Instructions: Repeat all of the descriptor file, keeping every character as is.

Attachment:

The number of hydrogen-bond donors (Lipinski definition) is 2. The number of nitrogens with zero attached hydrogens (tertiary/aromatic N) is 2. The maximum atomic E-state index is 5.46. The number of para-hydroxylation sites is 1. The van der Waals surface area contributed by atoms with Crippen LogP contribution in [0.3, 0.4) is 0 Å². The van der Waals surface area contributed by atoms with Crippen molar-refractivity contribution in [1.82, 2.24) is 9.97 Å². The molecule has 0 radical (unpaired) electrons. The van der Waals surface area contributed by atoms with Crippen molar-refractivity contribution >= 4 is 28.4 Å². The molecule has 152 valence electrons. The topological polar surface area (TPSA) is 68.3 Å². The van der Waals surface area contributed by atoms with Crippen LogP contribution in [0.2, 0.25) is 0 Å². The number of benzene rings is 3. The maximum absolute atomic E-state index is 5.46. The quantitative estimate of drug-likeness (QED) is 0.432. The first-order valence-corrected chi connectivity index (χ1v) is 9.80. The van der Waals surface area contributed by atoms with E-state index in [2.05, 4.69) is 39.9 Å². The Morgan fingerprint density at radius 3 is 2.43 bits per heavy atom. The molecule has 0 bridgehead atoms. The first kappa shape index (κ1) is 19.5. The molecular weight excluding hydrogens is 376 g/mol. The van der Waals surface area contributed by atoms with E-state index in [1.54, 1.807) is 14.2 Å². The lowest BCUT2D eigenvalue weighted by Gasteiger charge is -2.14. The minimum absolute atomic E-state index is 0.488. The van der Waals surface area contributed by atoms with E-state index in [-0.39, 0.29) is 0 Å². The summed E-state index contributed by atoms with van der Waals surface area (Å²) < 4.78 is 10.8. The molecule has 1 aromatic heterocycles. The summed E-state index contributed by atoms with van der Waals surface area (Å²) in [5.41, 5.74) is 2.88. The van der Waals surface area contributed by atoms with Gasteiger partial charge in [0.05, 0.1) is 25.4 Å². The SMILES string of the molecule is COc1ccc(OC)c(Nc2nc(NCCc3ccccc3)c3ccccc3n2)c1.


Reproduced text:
The number of hydrogen-bond donors (Lipinski definition) is 2. The number of nitrogens with zero attached hydrogens (tertiary/aromatic N) is 2. The maximum atomic E-state index is 5.46. The number of para-hydroxylation sites is 1. The van der Waals surface area contributed by atoms with Crippen LogP contribution in [0.3, 0.4) is 0 Å². The van der Waals surface area contributed by atoms with Crippen molar-refractivity contribution in [1.82, 2.24) is 9.97 Å². The molecule has 0 radical (unpaired) electrons. The van der Waals surface area contributed by atoms with Crippen molar-refractivity contribution >= 4 is 28.4 Å². The molecule has 152 valence electrons. The topological polar surface area (TPSA) is 68.3 Å². The van der Waals surface area contributed by atoms with Crippen LogP contribution in [0.2, 0.25) is 0 Å². The number of benzene rings is 3. The maximum absolute atomic E-state index is 5.46. The quantitative estimate of drug-likeness (QED) is 0.432. The first-order valence-corrected chi connectivity index (χ1v) is 9.80. The van der Waals surface area contributed by atoms with E-state index in [2.05, 4.69) is 39.9 Å². The Morgan fingerprint density at radius 3 is 2.43 bits per heavy atom. The molecule has 0 bridgehead atoms. The first kappa shape index (κ1) is 19.5. The molecular weight excluding hydrogens is 376 g/mol. The van der Waals surface area contributed by atoms with E-state index in [1.54, 1.807) is 14.2 Å². The lowest BCUT2D eigenvalue weighted by Gasteiger charge is -2.14. The minimum absolute atomic E-state index is 0.488. The van der Waals surface area contributed by atoms with E-state index in [-0.39, 0.29) is 0 Å². The summed E-state index contributed by atoms with van der Waals surface area (Å²) < 4.78 is 10.8. The molecule has 1 aromatic heterocycles. The summed E-state index contributed by atoms with van der Waals surface area (Å²) in [5.41, 5.74) is 2.88. The van der Waals surface area contributed by atoms with Gasteiger partial charge in [0.05, 0.1) is 25.4 Å². The SMILES string of the molecule is COc1ccc(OC)c(Nc2nc(NCCc3ccccc3)c3ccccc3n2)c1.